The host seated us in a lovely booth, maybe fearing our rising impatience. In reality, I was fully prepared to hear all of Curt’s life story well before sitting at a table.
DTD: Awesome! It’s really funny you talk about that, because the interview I did just before this was Christian Peterson. And he talked about Diskwars, and specifically Last Unicorn.
DTD: So, it’s almost like I’ve paid you to set me up.
Honest, he did not. But I should do that in the future.
DTD: [And we are seated] Thank you so much.
CC: Yeah, and so that was… That’s when I first actually even started thinking about that. And I was like, “Well, I could try.” And of course, building on someone’s brilliance is much easier than a white-paper. And my first designs were terrible.
DTD: Well, I always think about: As a kid you get tracing paper, and you trace out drawings, and things like that. And then you learn to draw.
CC: Yeah, sure. Exactly, yeah.
DTD: And I’ve talked to so many people, who are like, “Oh yeah, I made an expansion for…”
DTD: You know, it’s like, Colby Dauch was talking about working on HeroScape expansions. I think it’s very cool. So, what was the first title that you worked on? Because I know I kind of was introduced to the company with Cutthroat Caverns.
CC: Right. So that was my third game.
DTD: I knew it wasn’t the first one.
2007’s Cutthroat Caverns is a game of dungeon adventuring and monster killing. And the tag line sums it up perfectly – Without teamwork, you’ll never survive. Without betrayal, you’ll never win. It’s all about getting the last blow in, then stealing full credit and glory.
CC: Yeah, yeah. Well, like I said, what I ended up doing was, I white-papered and like… I was a graphic designer, so I built my first designs to the n-th degree. They looked amazing.
DTD: [laughs] You had the most beautiful prototypes in the world.
Most board game prototypes are white posterboard, index cards, and handwritten cards shoved in sleeves.
CC: Which were like watching paint dry. They were like 4-player Solitaire games. No interaction. And I hated them.
DTD: [laughs] It surprises me that you were starting with solitaire stuff.
Especially since Smirk and Dagger made its name with take-that, aggressive, interactive titles.
CC: Well, it wasn’t. But that’s what it felt like. And so I was like, “OK, look. First off, you are a marketer in your actual life. Let’s take an imaginary journey, where I’m a game company, and I have to pitch why someone should care about my games. What makes them different? What is my personal stamp? How can I build a brand?”
DTD: [laughs] Yeah.
CC: And so, I said, “OK, well, you know what? You love take-that, stab-your-buddy games. You love Wiz-War, Robo Rally. You know, all this stuff where you’re like really knocking heads.”
DTD: That moment where, you know, all of a sudden everybody is like, “OOOOH!”
I am fascinated how, in conversation my noises and exclamations sound so appropriate, and only serve to emphasize the point. Then when written, look like I am either translating for a petting zoo goat or have the mind of a 10 year old.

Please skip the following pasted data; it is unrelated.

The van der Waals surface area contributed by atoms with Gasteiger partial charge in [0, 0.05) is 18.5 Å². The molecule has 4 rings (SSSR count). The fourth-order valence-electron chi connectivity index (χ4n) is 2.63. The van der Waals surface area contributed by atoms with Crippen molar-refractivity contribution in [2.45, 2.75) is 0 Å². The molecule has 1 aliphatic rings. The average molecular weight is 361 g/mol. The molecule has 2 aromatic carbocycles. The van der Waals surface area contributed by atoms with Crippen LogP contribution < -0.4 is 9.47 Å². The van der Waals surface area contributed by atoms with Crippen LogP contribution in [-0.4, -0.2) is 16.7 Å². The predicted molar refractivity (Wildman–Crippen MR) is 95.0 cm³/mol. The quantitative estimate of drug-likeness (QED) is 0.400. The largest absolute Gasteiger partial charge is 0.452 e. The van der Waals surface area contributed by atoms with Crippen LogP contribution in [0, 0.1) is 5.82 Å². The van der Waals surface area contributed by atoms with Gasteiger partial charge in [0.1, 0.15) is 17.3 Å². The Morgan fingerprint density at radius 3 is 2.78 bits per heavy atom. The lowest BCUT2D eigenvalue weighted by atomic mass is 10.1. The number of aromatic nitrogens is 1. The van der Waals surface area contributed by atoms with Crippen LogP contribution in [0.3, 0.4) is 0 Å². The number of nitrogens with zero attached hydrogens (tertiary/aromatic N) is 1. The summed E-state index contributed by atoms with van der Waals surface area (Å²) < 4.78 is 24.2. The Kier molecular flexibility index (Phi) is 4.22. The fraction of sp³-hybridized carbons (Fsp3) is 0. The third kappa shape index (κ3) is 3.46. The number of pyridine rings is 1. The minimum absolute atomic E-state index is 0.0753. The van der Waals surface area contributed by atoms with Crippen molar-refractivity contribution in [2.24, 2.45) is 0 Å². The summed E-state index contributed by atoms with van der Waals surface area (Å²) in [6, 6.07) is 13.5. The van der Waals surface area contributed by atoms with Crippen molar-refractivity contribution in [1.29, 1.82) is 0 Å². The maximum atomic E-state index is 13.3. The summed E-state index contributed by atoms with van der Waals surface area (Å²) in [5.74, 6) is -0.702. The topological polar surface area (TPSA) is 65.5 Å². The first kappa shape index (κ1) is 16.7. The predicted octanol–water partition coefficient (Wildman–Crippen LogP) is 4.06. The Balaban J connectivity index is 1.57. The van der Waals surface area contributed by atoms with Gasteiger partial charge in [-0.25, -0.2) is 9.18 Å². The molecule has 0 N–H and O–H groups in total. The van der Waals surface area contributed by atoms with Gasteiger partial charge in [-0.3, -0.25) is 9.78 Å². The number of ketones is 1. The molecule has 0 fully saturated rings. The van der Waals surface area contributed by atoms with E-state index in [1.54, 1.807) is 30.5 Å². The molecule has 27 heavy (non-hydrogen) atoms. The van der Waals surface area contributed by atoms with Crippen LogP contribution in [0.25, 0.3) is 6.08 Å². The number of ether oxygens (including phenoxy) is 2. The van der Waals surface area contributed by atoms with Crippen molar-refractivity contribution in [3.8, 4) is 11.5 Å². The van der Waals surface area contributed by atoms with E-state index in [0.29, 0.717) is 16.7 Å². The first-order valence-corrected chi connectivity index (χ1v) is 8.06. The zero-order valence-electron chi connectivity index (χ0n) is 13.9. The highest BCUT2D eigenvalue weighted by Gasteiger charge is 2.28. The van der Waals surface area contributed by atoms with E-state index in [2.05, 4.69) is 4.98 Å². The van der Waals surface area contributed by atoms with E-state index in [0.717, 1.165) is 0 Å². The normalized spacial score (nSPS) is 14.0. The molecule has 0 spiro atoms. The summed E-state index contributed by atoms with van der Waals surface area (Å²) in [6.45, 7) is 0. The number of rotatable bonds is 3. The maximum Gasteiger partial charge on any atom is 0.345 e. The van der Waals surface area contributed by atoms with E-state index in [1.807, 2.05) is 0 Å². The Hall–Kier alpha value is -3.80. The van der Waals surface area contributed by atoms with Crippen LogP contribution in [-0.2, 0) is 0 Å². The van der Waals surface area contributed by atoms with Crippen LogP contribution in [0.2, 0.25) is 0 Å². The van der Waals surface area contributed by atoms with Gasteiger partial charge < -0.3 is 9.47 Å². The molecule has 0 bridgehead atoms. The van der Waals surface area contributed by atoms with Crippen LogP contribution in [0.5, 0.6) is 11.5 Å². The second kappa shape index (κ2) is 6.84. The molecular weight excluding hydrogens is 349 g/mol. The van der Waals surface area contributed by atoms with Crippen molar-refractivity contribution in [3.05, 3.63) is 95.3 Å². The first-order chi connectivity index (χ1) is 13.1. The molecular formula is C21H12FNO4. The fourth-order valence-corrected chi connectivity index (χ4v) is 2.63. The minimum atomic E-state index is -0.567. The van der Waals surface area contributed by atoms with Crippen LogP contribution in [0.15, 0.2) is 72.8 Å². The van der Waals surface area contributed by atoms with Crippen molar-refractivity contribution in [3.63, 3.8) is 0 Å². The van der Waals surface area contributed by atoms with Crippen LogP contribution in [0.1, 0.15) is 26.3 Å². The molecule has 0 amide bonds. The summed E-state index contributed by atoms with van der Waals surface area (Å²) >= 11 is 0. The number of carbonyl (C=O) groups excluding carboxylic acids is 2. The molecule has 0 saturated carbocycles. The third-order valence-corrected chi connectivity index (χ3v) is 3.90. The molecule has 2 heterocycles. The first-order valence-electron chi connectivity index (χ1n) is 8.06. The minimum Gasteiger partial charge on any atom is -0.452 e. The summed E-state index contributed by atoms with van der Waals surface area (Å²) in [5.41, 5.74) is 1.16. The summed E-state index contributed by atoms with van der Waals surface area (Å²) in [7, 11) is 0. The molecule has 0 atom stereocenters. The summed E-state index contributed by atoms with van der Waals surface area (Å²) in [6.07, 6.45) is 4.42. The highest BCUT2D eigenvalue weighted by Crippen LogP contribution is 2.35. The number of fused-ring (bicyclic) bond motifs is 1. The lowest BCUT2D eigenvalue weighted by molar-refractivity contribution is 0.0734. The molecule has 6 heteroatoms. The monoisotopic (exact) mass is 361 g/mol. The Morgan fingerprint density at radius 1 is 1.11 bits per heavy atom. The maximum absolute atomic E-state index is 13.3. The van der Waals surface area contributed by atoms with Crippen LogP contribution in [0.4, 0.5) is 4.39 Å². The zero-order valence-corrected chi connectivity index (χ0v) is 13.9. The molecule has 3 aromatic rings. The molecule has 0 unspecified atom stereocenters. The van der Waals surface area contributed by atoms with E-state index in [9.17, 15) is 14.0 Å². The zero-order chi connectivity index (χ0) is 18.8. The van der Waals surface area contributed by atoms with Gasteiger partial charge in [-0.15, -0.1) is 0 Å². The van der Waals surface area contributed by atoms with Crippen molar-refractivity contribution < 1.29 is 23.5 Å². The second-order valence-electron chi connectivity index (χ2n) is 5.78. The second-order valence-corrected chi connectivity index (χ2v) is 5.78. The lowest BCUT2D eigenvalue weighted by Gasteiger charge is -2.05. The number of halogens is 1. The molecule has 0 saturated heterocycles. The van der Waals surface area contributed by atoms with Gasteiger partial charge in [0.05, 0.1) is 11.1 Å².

CC: Exactly. I loved all that emotionality. So, I was like, “OK. So let’s pretend you’re going to build a company. And that’s going to be your mission statement. You are going to deliver that kind of experience for people. And you’re going to do it really well.” So – Smirk and Dagger. It’s the smile that comes on your face just before you land the blow, and then you plunge the dagger.
CC: What is now the simplest execution [of this] I can come up with, that has high interaction, and lots of emotional highs and lows? And in about two weeks I came… I had the first design for Hex Hex done.
CC: And it changed a lot over the course of the next two years, but that impetus was kind of what focused me, and delivered the first product.
CC: I ended up taking it to the very first GenCon in Indianapolis. There is a retailer, who had a booth there, that I met at a local show in Massachusetts. And they’re like, “Hey – why don’t you come, set up a little card table, and see if you can drum up some business.”
GenCon officially started in 1968, with an attendance of 96, in Lake Geneva, Wisconson. Although there was an unofficial “GenCon 0” at Gary Gygax’s house in 1967, attended by 12 people. As the convention grew, it moved to the University of Wisconson, then to Milwaukee in 1985. Once the show was regularly getting more than 25,000 attendees, it moved to the Indianapolis Convention Center in 2003, where it is still being held each year.
DTD: Show your game.
CC: “It will draw people to our booth, and that’s great for us.”
Waitress: Hi, how are you doing?
DTD: Hey there. Doing well.
Waitress: Did you guys need a few more minutes? Are you ready?
DTD: I think I’m probably set. Coffee and a Benedict.
CC: Oooo! That’s what I was going to do! So, I’m going to have a hot tea and a Benedict, however.
I knew Curt was a genius. Eggs Benedict is one of the most perfect breakfast dishes. But so difficult to pull off properly. Poaching an egg is a tightrope act – too little and it is a raw egg. Too long, and it is hard boiled. And Hollandaise is a sauce that distinctly does NOT want to be made.
Waitress: What kind of tea would you like?
CC: Like, a breakfast tea.
Waitress: And then cream and sugar for the coffee?
DTD: Just cream is fine.
Waitress: Anything else?
CC: That’s it.
DTD: Well, thank you. Now, poached eggs are the most beautiful invention in the universe.
A well poached egg is a reminder of miracles in the everyday world.
CC: Super yummy.
DTD: And this will not be a well poached egg. But poached eggs are the most beautiful thing. So, you brought Hex Hex, and you set it up, and well… And that was the beginning of the end.
CC: [laughs] Yeah, exactly. I had a card table. It was just me. And this was a deck of cards that I made at like the local Kinko’s. Like, it was just xeroxed onto parchment paper, hand cut, and put into a plastic deck box. And I sold… I was like, “I don’t know. I’ll sell it for like $12” And I made 100 of them.
DTD: All right.